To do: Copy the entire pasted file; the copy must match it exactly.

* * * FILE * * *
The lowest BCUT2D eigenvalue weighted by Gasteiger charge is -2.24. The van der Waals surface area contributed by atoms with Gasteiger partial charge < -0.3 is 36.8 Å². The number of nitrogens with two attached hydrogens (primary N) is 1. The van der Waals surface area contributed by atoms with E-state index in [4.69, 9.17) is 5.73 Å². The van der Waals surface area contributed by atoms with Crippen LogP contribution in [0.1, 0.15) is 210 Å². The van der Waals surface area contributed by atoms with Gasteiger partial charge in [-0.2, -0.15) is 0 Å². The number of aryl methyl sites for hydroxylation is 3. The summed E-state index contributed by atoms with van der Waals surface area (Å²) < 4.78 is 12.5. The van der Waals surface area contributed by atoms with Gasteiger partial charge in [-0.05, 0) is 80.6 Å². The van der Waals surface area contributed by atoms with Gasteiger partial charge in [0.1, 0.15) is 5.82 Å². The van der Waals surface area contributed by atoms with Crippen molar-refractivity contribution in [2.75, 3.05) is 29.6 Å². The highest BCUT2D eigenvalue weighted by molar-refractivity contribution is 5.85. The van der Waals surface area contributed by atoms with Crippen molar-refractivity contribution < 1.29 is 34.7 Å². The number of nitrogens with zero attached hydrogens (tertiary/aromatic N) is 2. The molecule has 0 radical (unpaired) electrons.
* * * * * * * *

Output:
The lowest BCUT2D eigenvalue weighted by Gasteiger charge is -2.24. The van der Waals surface area contributed by atoms with Gasteiger partial charge < -0.3 is 36.8 Å². The number of nitrogens with two attached hydrogens (primary N) is 1. The van der Waals surface area contributed by atoms with E-state index in [4.69, 9.17) is 5.73 Å². The van der Waals surface area contributed by atoms with Crippen LogP contribution in [0.1, 0.15) is 210 Å². The van der Waals surface area contributed by atoms with Gasteiger partial charge in [-0.2, -0.15) is 0 Å². The number of aryl methyl sites for hydroxylation is 3. The summed E-state index contributed by atoms with van der Waals surface area (Å²) < 4.78 is 12.5. The van der Waals surface area contributed by atoms with Gasteiger partial charge in [-0.05, 0) is 80.6 Å². The van der Waals surface area contributed by atoms with Gasteiger partial charge in [0.1, 0.15) is 5.82 Å². The van der Waals surface area contributed by atoms with Crippen molar-refractivity contribution in [2.75, 3.05) is 29.6 Å². The highest BCUT2D eigenvalue weighted by molar-refractivity contribution is 5.85. The van der Waals surface area contributed by atoms with Crippen molar-refractivity contribution < 1.29 is 34.7 Å². The number of nitrogens with zero attached hydrogens (tertiary/aromatic N) is 2. The molecule has 0 radical (unpaired) electrons.